Once I got going again it started to rain and I stopped, de-rucksacked and covered up. Then there was a rumble and a thunder and it got dark. The lorries were roaring past and spraying and I was ducking in and out of the ditch at the side of the road to avoid it when there was a fork of lightning at my left shoulder. I have never been so close. I wondered what I should do. Looking around there was nothing and nobody – just trees. I did think perhaps the metal batons weren’t such a good idea, but I couldn’t exactly abandon them and they had rubber handles and tips to earth me. I hoped. (Two days afterwards I met up with the American women and one of them did throw her sticks into the fields because she said she was so scared of being struck.)
Then the hail started and brought about a total landscape transformation.
It did stop eventually and on and on I went, every part of every mile seeming an age. I was very wet, too sopping to be able to get the map book out. Then again, there was only the one road to choose from.
There was a service station on the outskirts of Tábara and I stumbled in to get some cover and ask for directions to the albergue. There was pandemonium in there because the electric storm had shut down the till and no-one could pay for their petrol. I waited with heaviness on my back and realised how exhausted and hungry I was. And I waited.
In the end, I did something I have never done before: I took a chocolate bar off the shelf, sunk to the ground, sat with my legs splayed out in front of me like a rag doll, and devoured it without paying for it first. It was wholly necessary.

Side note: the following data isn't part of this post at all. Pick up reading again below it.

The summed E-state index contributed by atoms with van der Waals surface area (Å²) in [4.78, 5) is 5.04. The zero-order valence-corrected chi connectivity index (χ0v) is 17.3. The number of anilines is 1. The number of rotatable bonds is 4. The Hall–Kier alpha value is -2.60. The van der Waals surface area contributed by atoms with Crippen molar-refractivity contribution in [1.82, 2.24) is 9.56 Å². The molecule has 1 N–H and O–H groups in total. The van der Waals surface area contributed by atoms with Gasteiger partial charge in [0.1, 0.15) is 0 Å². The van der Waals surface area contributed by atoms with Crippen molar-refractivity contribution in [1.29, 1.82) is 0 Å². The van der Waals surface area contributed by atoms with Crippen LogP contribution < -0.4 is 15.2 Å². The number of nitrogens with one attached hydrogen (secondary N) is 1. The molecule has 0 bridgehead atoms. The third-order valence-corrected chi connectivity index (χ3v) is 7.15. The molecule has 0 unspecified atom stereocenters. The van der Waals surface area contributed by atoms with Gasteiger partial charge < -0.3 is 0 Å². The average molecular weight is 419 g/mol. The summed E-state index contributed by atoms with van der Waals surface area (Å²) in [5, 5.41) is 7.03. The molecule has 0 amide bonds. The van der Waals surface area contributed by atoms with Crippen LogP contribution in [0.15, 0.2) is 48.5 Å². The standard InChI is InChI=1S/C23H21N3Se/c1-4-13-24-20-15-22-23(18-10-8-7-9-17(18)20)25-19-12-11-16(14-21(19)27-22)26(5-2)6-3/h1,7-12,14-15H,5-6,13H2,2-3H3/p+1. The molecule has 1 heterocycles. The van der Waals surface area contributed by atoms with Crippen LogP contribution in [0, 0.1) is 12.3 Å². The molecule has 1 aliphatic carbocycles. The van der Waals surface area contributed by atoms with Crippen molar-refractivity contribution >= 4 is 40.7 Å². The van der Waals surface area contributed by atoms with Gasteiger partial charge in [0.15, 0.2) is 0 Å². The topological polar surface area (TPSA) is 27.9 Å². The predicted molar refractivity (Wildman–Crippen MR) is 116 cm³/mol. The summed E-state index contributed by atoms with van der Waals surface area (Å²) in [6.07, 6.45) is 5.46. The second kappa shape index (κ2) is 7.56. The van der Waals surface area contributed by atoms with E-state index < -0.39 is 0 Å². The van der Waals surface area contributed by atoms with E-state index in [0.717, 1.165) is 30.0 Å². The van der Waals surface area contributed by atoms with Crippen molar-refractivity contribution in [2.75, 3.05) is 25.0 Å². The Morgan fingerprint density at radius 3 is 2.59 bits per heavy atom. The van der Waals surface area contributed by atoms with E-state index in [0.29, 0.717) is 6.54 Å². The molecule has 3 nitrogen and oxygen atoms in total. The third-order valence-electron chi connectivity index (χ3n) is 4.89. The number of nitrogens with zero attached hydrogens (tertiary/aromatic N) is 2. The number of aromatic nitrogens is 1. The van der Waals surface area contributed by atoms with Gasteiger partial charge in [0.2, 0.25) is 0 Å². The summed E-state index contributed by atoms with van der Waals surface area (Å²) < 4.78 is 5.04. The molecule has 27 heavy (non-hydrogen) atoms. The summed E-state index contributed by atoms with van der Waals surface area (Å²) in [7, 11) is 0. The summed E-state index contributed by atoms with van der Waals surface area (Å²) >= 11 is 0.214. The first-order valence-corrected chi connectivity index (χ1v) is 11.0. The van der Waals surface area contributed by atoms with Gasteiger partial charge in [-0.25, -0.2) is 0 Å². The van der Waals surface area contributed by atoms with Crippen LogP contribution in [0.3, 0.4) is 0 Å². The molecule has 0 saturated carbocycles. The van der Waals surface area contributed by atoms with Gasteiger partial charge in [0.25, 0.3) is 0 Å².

To my horror it was a further 30 minutes walk to the hostel and I had thought I was at the complete end of my energy. Hey, I simply had to find more.
It was uphill and a very long road, and just as I was despairing that it would not end, there was a shriek and who should I see coming towards me but Marie-Noelle and her smile, someone I had not seen for several days. She gave me a big and welcome hug on her way to the bar.
There were 10 people round the table drinking wine and eating simple fare. Some I had met before, some I had not, each of us from a different country, and of course we made ourselves understood – a true camino experience at the end of a most trying day.
Via de la Plata Camino – Day 20 (Zamora to Montamarta). Monday 9 April 2018. 19 kms.
There was a deal of road walking on this leg of the journey.
Here are predominantly photos as the notes app on my phone failed and all were lost despite it promising to back-up. Aim: to find a way to reinstate it!
Walkers, be careful soon after leaving Zamora, because there are arrows off to the left to the Portuguese camino!
The owners of the private hostel Tio Bartolo also have a bar and work at the Covitan supermarket where you get the keys. It looks good in the photos and was recommended by the hospitaliere in Zamora, but I picked up some sort of infection walking barefoot on their floors. There were two American women and myself in the large dormitory under the roof, and we huddled in our beds and in our sleeping bags (there were blankets available). The weak, free-standing heaters which the landlady found us because all our clothes were wet, shorted the electric circuit and anyway, when the husband discovered she had given them to us (because he had to come and switch things back on) he shouted and swore and took them away. There were people in the small rooms downstairs who paid much more than we did (15 euros including breakfast which was left in the cupboards by the long-suffering wife and was not up to much at all).
Hostels and facilities
There are many facilities in Montamarta including a municipal albergue which had been shut for a while and opened the night I was there, but I had been told it was closed so didn’t try to find it. It is now rennovated and had good reports from the people I spoke to the day afterwards. There were two others mentioned in my book – El Bruñedo and El Asturiano – neither of which were open.